regards Mark Rand RTFM
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"Mark Rand" wrote in message

Impressive bit of maths there Mark!
I would be tempted to mount the worm and wheel on some suitable adjustable mount, and tweak for a nice running fit, then measure. Rather like I understand clockmakers use a depthing set up.
The chuck of the lathe could carry the worm on a suitable arbor, and the wormwheel could be mounted in the toolpost again on a suitable arbor. (or vice versa) using the cross slide dials for measurement.
AWEM
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Hut that's for a different reason, and is to locate the transition point between the hypocycloidal and the epicycloidal curves. There won't be the same effect with involute teeth because all that the happens is that there is a change in the effective pressure angle, a dodge sometimes used to cut different numbers of teeth on the same notional pitch cirlce diameter.
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"gareth" wrote in message

...'twas but an illustration of the set up in the absence of pretty pictures !!!!!!
AWEM
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On Monday, February 11, 2013 11:32:01 PM UTC, John H wrote:

although I have looked lots of formulae on line I am, as usual, confused! T he worm gear has 40 teeth and the OD at the largest point of the gear is 4. 375?. The worm OD is 1.167? and it is a three start worm, if that is im portant. Could somebody explain in words of one syllable how I do this calc ulation and what answer I should get? I need the easy to understand method of calculation as I know I will need it again in the not too distant future . As usual, thanks in advance. John H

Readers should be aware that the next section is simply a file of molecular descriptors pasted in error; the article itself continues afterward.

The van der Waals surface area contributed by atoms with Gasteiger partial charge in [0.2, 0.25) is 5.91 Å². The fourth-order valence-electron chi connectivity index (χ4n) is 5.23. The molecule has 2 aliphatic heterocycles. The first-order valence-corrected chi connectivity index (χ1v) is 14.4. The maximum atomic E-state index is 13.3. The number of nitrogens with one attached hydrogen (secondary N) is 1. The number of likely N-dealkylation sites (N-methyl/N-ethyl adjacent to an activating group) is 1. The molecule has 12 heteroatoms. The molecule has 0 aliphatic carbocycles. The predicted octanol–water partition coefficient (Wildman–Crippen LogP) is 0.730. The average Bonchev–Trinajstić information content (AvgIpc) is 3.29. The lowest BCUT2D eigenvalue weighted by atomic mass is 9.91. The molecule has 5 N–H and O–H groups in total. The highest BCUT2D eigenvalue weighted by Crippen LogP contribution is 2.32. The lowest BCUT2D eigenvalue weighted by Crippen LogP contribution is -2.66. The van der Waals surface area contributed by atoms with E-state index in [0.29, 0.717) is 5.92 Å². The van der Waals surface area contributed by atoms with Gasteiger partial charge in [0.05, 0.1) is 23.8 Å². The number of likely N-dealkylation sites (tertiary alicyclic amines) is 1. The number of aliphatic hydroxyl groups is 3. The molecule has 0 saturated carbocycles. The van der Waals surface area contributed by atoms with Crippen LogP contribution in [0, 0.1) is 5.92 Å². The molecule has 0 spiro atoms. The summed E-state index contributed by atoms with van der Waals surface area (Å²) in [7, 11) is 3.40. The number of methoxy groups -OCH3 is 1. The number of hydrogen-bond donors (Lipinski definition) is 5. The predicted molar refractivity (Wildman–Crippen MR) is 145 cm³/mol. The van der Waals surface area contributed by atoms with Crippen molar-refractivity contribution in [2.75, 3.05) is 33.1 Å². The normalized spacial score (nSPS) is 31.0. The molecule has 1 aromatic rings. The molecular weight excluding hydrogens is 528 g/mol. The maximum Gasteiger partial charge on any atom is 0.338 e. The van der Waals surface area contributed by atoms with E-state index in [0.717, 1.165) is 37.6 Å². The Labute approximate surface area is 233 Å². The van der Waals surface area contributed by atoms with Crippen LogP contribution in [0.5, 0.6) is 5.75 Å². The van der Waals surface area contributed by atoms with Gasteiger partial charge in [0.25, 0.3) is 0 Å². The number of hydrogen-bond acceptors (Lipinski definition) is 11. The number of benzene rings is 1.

Thank you Mark, your calculations have sorted out my understanding of the f ormulae that I have read.
As I said, I will be doing this type calculation again. Hopefully now I sha ll be able to, but with a few less decimal places!!
John H
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wrote:

although I have looked lots of formulae on line I am, as usual, confused! The worm gear has 40 teeth and the OD at the largest point of the gear is 4.375. The worm OD is 1.167 and it is a three start worm, if that is important. Could somebody explain in words of one syllable how I do this calculation and what answer I should get? I need the easy to understand method of calculation as I know I will need it again in the not too distant future. As usual, thanks in advance. John H

Andrew's suggestion of trying it for fit and measuring is the optimal solution if it's at all possible. I discovered this when I made a load of gears to replace the clapped out ones in a gearbox and then found that mine were a few thou oversize!